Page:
Theatre Mirror Reviews - "Moon Over Buffalo"

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note: entire contents copyright 1999 by Larry Stark


"Moon Over Buffalo"

by Ken Ludwig
Directed by Paul Campbell

Set Design by Raymond Possick
Lighting Design by Gail Debiak
Costume Design by Sherilyn Levy
Stage Manager Elizabeth Lingard

George Hay.............................Jerry Robbins
Charlotte Hay....................Carrie St. Jacques
Ethel....................................Cynthia D. Pape
Rosalind...............................Pamela Rodgers
Howard..................................Bill Harrington
Eileen.....................................Teresa Goding
Paul.....................................John Schnatterly
Richard..........................Paul O’Shaughnessy


“Moon Over Buffalo” is a realistic slice-of-life examination of life in the theater in the grand tradition of “Room Service” and “Lend Me A Tenor” --- i.e. a riotous, door-slamming backstage farce --- exactly the sort of show the country’s oldest Community Theater --- The Footlight Club --- does to perfection.

The play is set in 1953, when the cold breath of television was first frosting Broadway’s “magnificent invalid” and great theatrical names like George and Charlotte Hay were forced to choose between hoping for a smash role in a Hollywood epic and touring the classics in stock through places like Buffalo. (In the summer of 1953, I actually saw Basil Rathbone in “The Heiress” on Cape Cod, so the background is authentic.) The fact that their grown daughter has engaged herself to a television weatherman instead of the Hay’s long-suffering stage manager is, of course, a graphic illustration of the problem.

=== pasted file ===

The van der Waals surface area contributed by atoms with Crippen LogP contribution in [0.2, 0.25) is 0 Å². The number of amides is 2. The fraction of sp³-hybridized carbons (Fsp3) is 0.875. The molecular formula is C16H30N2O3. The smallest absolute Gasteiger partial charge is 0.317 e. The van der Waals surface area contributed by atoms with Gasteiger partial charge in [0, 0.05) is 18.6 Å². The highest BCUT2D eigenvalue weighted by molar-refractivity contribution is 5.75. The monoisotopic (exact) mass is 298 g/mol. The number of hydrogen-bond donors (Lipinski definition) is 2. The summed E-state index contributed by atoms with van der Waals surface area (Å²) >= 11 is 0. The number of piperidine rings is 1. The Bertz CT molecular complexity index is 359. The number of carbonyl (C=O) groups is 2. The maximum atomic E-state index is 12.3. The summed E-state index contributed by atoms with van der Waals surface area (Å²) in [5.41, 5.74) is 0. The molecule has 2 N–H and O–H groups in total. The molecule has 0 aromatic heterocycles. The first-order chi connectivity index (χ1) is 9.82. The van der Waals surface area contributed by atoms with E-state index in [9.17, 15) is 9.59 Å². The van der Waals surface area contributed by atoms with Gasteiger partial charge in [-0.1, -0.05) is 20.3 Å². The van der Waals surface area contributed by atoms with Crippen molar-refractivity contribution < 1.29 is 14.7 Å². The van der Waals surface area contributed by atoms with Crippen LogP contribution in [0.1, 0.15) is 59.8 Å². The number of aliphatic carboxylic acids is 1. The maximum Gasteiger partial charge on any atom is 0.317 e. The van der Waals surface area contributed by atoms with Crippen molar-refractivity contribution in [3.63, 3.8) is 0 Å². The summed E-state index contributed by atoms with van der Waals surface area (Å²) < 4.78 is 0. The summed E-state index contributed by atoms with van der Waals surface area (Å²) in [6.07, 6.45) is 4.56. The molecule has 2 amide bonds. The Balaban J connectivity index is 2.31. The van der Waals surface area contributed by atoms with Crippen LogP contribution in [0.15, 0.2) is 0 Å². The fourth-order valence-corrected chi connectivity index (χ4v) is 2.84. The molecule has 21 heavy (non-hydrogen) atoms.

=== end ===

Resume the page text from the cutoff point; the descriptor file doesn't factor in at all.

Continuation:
Here George and Charlotte are Jerry Robbins and Carrie St. Jacques, whose pratfalls and takes have masterful comic timing. They play characters for whom life backstage and onstage have blurred into pure style. Only Charlotte’s mother, an implacably caustic costume-mistress who only uses her hearing-aid at inopportune moments, nails these exotic birds periodically back to the ground.

St. Jacques has a gift for the astonished pause, and her Charlotte is a listener who is always putting two and two together, but waiting for the appropriate moment to spring the sum. Jerry Robbins can turn his legs at will to wivvering jello, and his drunk-scene starts at a level most actors would end with, and progresses through crashing stumbles and bewildered takes to dizzying heights. They push the send-ups of the plays they’re touring (“Cyrano” and “Private Lives”) much too hard, but that is a fault in Ken Ludwig’s script that Director Paul Campbell should have addressed. These scenes reek of television camp, and interrupt the flow of excellent backstage farce wherever they appear.

Bill Harrington’s weatherman is the sort of third-banana who is slapped with a pie every time he steps through a door --- or in this case gets that door slammed onto his nose again and again. He has the mistaken-identity role in this farce, never knowing when he steps onstage who everyone else thinks he is, and his experience playing comedies shows every moment.

Cynthia D. Pape’s costume-mistress rolls caustically through this bombastic maelstrom like a sarcastic tumbrel, cutting everyone’s histrionics down to size. Teresa Godding flits hysterically through as an ingenue with a pregnancy problem. And Paul O’Shaugnessy dashes through as the ASM doomed to do all the go-fering and the heavy lifting.

Pamela Rodgers and John Schnatterly are the no-nonsense lovers --- the daughter in flight from her parents’ theatrical life, the stage-manager trying to keep that life alive. They argue about theater on a realistic level, seeing its rewards and its excesses for what they are. They are doomed to eventual wedlock and commitment to life upon the wicked stage --- this is a farce after all, remember?

It is a credit to Director Paul Campbell’s experienced hand at staging comedies that you would have to squint hard and hold your head canted way over to one side to see this production of Ken Ludwig’s script as an elongated sketch from television’s “Carol Burnett Show”. He has made these characters if not real at least with serious theatrical substance. He knows how to set up a situation, let the premise simmer, and then make the audience remember why outlandish things unfold. His production is always half a step ahead of the audience, leading them to one hilarious discovery after another.

What else do you want?
Next week: “East Lynne”!!!

Love,
===Anon.


"Moon Over Buffalo" (till 20 February)
THE FOOTLIGHT CLUB
7A Eliot Street, JAMAICA PLAIN
1(617)524-6506

THE THEATER MIRROR, New England's LIVE Theater Guide

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